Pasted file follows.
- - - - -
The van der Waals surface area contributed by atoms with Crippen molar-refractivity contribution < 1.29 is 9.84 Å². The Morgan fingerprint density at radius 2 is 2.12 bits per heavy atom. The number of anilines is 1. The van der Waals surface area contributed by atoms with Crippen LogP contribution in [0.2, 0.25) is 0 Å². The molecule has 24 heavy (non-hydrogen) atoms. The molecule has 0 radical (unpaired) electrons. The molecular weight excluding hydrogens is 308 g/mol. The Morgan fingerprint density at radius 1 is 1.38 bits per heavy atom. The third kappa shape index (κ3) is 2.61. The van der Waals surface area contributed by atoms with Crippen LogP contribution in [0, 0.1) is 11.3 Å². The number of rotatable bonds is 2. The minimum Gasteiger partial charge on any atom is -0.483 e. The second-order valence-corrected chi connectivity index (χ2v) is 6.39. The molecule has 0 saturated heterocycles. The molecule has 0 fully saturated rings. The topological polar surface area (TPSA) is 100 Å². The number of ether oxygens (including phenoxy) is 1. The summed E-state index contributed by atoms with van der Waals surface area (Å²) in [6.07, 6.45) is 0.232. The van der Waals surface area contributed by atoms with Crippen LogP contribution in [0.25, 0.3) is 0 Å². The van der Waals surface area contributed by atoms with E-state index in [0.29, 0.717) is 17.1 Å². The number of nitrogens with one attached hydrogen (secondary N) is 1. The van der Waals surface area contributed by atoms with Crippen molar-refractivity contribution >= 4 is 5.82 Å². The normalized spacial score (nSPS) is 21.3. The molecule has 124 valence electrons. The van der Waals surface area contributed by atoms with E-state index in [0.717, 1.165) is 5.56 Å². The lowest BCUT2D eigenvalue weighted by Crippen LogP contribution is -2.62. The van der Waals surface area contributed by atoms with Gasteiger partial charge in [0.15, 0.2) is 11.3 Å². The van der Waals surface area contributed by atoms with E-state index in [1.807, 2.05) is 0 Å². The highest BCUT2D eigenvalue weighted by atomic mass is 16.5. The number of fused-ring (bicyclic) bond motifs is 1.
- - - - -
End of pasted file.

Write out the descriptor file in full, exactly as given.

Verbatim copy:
The van der Waals surface area contributed by atoms with Crippen molar-refractivity contribution < 1.29 is 9.84 Å². The Morgan fingerprint density at radius 2 is 2.12 bits per heavy atom. The number of anilines is 1. The van der Waals surface area contributed by atoms with Crippen LogP contribution in [0.2, 0.25) is 0 Å². The molecule has 24 heavy (non-hydrogen) atoms. The molecule has 0 radical (unpaired) electrons. The molecular weight excluding hydrogens is 308 g/mol. The Morgan fingerprint density at radius 1 is 1.38 bits per heavy atom. The third kappa shape index (κ3) is 2.61. The van der Waals surface area contributed by atoms with Crippen LogP contribution in [0, 0.1) is 11.3 Å². The number of rotatable bonds is 2. The minimum Gasteiger partial charge on any atom is -0.483 e. The second-order valence-corrected chi connectivity index (χ2v) is 6.39. The molecule has 0 saturated heterocycles. The molecule has 0 fully saturated rings. The topological polar surface area (TPSA) is 100 Å². The number of ether oxygens (including phenoxy) is 1. The summed E-state index contributed by atoms with van der Waals surface area (Å²) in [6.07, 6.45) is 0.232. The van der Waals surface area contributed by atoms with Crippen LogP contribution in [0.25, 0.3) is 0 Å². The van der Waals surface area contributed by atoms with E-state index in [0.29, 0.717) is 17.1 Å². The number of nitrogens with one attached hydrogen (secondary N) is 1. The van der Waals surface area contributed by atoms with Crippen molar-refractivity contribution >= 4 is 5.82 Å². The normalized spacial score (nSPS) is 21.3. The molecule has 124 valence electrons. The van der Waals surface area contributed by atoms with E-state index in [0.717, 1.165) is 5.56 Å². The lowest BCUT2D eigenvalue weighted by Crippen LogP contribution is -2.62. The van der Waals surface area contributed by atoms with Gasteiger partial charge in [0.15, 0.2) is 11.3 Å². The van der Waals surface area contributed by atoms with E-state index in [1.807, 2.05) is 0 Å². The highest BCUT2D eigenvalue weighted by atomic mass is 16.5. The number of fused-ring (bicyclic) bond motifs is 1.